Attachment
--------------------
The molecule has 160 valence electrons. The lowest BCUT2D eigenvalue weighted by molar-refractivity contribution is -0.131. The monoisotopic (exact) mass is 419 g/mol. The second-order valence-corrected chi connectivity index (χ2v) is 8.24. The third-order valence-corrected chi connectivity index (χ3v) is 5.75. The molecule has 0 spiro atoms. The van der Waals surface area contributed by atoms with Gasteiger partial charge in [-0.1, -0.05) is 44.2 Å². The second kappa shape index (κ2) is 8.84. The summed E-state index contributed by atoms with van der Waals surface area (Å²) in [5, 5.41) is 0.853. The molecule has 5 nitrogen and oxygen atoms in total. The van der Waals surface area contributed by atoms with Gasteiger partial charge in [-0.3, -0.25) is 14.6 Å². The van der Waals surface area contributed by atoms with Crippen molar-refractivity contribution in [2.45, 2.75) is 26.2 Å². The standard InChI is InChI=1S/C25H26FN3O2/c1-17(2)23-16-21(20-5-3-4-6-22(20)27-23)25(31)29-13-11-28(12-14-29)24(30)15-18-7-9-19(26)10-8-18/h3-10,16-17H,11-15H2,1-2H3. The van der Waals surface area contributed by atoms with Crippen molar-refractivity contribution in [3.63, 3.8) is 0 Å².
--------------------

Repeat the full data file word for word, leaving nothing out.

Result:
The molecule has 160 valence electrons. The lowest BCUT2D eigenvalue weighted by molar-refractivity contribution is -0.131. The monoisotopic (exact) mass is 419 g/mol. The second-order valence-corrected chi connectivity index (χ2v) is 8.24. The third-order valence-corrected chi connectivity index (χ3v) is 5.75. The molecule has 0 spiro atoms. The van der Waals surface area contributed by atoms with Gasteiger partial charge in [-0.1, -0.05) is 44.2 Å². The second kappa shape index (κ2) is 8.84. The summed E-state index contributed by atoms with van der Waals surface area (Å²) in [5, 5.41) is 0.853. The molecule has 5 nitrogen and oxygen atoms in total. The van der Waals surface area contributed by atoms with Gasteiger partial charge in [-0.3, -0.25) is 14.6 Å². The van der Waals surface area contributed by atoms with Crippen molar-refractivity contribution in [2.45, 2.75) is 26.2 Å². The standard InChI is InChI=1S/C25H26FN3O2/c1-17(2)23-16-21(20-5-3-4-6-22(20)27-23)25(31)29-13-11-28(12-14-29)24(30)15-18-7-9-19(26)10-8-18/h3-10,16-17H,11-15H2,1-2H3. The van der Waals surface area contributed by atoms with Crippen molar-refractivity contribution in [3.63, 3.8) is 0 Å².